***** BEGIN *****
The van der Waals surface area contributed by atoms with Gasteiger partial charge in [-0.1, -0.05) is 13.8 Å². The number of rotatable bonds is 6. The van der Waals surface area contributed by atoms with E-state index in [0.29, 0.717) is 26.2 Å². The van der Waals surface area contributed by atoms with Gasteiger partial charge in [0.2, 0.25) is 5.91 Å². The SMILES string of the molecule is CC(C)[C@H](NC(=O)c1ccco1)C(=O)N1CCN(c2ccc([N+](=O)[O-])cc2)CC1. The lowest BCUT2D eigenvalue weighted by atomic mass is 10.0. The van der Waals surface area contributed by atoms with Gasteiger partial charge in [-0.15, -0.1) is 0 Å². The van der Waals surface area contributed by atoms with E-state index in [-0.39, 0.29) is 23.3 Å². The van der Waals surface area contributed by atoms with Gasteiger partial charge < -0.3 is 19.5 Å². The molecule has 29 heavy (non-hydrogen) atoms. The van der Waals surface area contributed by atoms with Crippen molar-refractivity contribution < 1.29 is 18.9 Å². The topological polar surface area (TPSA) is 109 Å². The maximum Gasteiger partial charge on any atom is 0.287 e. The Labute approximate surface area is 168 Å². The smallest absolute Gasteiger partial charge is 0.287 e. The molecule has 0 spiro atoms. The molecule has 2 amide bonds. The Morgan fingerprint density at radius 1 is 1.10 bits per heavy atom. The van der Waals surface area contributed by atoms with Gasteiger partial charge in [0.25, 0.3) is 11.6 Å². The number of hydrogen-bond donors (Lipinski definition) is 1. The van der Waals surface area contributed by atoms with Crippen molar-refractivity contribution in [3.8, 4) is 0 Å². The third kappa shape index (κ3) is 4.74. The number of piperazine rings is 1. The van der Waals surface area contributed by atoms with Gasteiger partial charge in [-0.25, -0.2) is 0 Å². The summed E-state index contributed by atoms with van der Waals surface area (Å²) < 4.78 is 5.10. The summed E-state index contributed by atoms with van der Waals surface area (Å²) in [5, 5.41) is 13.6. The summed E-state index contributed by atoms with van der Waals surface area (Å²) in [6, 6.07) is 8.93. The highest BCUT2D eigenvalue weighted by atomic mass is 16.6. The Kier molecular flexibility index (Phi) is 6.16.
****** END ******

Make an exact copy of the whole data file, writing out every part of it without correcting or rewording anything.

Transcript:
The van der Waals surface area contributed by atoms with Gasteiger partial charge in [-0.1, -0.05) is 13.8 Å². The number of rotatable bonds is 6. The van der Waals surface area contributed by atoms with E-state index in [0.29, 0.717) is 26.2 Å². The van der Waals surface area contributed by atoms with Gasteiger partial charge in [0.2, 0.25) is 5.91 Å². The SMILES string of the molecule is CC(C)[C@H](NC(=O)c1ccco1)C(=O)N1CCN(c2ccc([N+](=O)[O-])cc2)CC1. The lowest BCUT2D eigenvalue weighted by atomic mass is 10.0. The van der Waals surface area contributed by atoms with Gasteiger partial charge in [-0.15, -0.1) is 0 Å². The van der Waals surface area contributed by atoms with E-state index in [-0.39, 0.29) is 23.3 Å². The van der Waals surface area contributed by atoms with Gasteiger partial charge < -0.3 is 19.5 Å². The molecule has 29 heavy (non-hydrogen) atoms. The van der Waals surface area contributed by atoms with Crippen molar-refractivity contribution < 1.29 is 18.9 Å². The topological polar surface area (TPSA) is 109 Å². The maximum Gasteiger partial charge on any atom is 0.287 e. The Labute approximate surface area is 168 Å². The smallest absolute Gasteiger partial charge is 0.287 e. The molecule has 0 spiro atoms. The molecule has 2 amide bonds. The Morgan fingerprint density at radius 1 is 1.10 bits per heavy atom. The van der Waals surface area contributed by atoms with Gasteiger partial charge in [0.25, 0.3) is 11.6 Å². The number of hydrogen-bond donors (Lipinski definition) is 1. The van der Waals surface area contributed by atoms with Crippen molar-refractivity contribution in [3.8, 4) is 0 Å². The third kappa shape index (κ3) is 4.74. The number of piperazine rings is 1. The van der Waals surface area contributed by atoms with Gasteiger partial charge in [-0.25, -0.2) is 0 Å². The summed E-state index contributed by atoms with van der Waals surface area (Å²) < 4.78 is 5.10. The summed E-state index contributed by atoms with van der Waals surface area (Å²) in [5, 5.41) is 13.6. The summed E-state index contributed by atoms with van der Waals surface area (Å²) in [6, 6.07) is 8.93. The highest BCUT2D eigenvalue weighted by atomic mass is 16.6. The Kier molecular flexibility index (Phi) is 6.16.